Member Spotlight: Susan Gruber
For many, the path to becoming a statistician is a circuitous one, and that was certainly the case for me. At the age of 45, with a history of job titles including chemist, computer scientist, teacher, and mom, I entered the MPH program in epidemiology and biostatistics and, from there, the PhD program in biostatistics at the University of California at Berkeley School of Public Health. The defining moment actually occurred more than a decade earlier.
When my oldest son was born, we were told in no uncertain terms that the baby must never be put to sleep on his back because it would increase the risk of death due to aspiration. Fast-forward three years to the birth of my second child, when we were unequivocally advised to always place the baby on his back to reduce the risk of SIDS. How could medical decisionmakers have reversed course so quickly on an activity we have been doing since the dawn of humanity? And today, 20 years later, are we confident that the current recommendation is the correct one?
These questions speak to the heart of what we do as statisticians and highlight a debate most of us have had with others or ourselves at some point. Decisions must be made and actions must be taken in the face of incomplete information. As statisticians, are we bound to always deliver an estimate, or are there times when the appropriate course of action is to conclude the data do not contain sufficient information to reliably estimate the desired quantity? To what extent are we responsible for the conclusions drawn from estimates we report? From a layman’s perspective, in the absence of reliable data on all-cause mortality stratified by sleeping position, should I have been admonished to keep my oldest son from sleeping on his back? Can a child aspirating vomit and dying in his sleep teach us anything about caution in translating statistical evidence into a one-size-fits-all recommendation? What biostatisticians do has real implications for real people.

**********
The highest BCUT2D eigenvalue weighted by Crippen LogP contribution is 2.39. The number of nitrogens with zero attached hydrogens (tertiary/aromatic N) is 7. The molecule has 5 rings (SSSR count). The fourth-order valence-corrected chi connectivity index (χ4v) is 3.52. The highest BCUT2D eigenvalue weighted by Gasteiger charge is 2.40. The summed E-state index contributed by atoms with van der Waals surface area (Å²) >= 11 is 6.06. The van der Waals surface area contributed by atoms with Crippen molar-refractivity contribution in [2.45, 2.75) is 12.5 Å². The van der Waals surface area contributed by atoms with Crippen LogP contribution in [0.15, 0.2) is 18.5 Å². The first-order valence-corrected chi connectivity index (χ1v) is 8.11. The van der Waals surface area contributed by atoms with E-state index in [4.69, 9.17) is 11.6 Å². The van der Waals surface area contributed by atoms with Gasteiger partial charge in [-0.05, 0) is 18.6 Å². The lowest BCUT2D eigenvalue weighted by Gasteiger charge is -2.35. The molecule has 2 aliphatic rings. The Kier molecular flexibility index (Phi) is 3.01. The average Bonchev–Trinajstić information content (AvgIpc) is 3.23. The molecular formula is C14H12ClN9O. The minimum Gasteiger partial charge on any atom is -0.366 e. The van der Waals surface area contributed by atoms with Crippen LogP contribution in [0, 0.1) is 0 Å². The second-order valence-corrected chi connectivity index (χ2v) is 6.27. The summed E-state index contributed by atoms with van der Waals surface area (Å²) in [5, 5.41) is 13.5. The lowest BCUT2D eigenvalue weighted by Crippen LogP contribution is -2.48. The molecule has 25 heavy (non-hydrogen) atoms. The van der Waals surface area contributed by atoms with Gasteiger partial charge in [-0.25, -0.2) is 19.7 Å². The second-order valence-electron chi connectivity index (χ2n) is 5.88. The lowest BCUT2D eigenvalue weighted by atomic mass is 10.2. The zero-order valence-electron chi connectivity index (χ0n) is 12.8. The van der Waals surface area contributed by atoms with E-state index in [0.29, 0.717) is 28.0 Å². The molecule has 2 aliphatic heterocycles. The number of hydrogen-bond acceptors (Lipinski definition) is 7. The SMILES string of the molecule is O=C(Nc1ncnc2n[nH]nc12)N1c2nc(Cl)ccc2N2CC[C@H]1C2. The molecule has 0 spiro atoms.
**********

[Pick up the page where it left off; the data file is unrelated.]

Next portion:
I greet the recent trend toward personalized medicine with enthusiasm. Treatment recommendations that are conditional on covariates are likely to be more effective. Babies who have acid reflux are presumably at higher risk of mortality when laid on their backs than babies without. Should that be mentioned in instructions given to new parents? Or, in reality, might that make matters worse by piling information overload on top of parental sleep deprivation? The problems are complex and perhaps best addressed through a process of asking clear questions, collecting high-quality data, and applying causal inference methodology to find answers where there is support in the data.
In 2009, I had the privilege of visiting a group of U.S. Food and Drug Administration (FDA) employees with my PhD adviser, Mark van der Laan. The people in the room were the ones who approve or deny use of drugs, write the warning labels, and study post-market data on adverse events. Their determinations rely on statistical analyses of incomplete data, and any decision—even one to postpone a final decision—has health consequences for the population. I’m not sure how many of us outside government understand that each of these individuals shoulders a weighty public service burden. I certainly had not, and I found it heartening to witness.
In 2012, I once again had the privilege of going to a meeting of a consortium of FDA, industry, and academic researchers, this time with Jamie Robins, who along with Miguel Hernán, is mentoring me in my current role as a postdoctoral research fellow in the department of epidemiology at the Harvard School of Public Health. Scientists, economists, policymakers, and medical practitioners are increasingly turning to large observational data sets to find answers to causal questions. There are enormous computational, philosophical, statistical, and mathematical challenges, and interdisciplinary teams are rising up to meet them. I see this as another cause for optimism and an indication we are on the right path.
The turns my life has taken since beginning this journey in 2005 amaze me. When I first dreamed up the idea of going back to school, I almost didn’t do it, because I thought I had waited too long. But it turns out I hadn’t. Given my background, it is not surprising that my research focuses on methodological advances in causal effect estimation. I am thrilled to find myself part of the burgeoning community of biostatisticians working on causal inference. In the words of poet Louise Driscoll, “Hold fast your dreams!”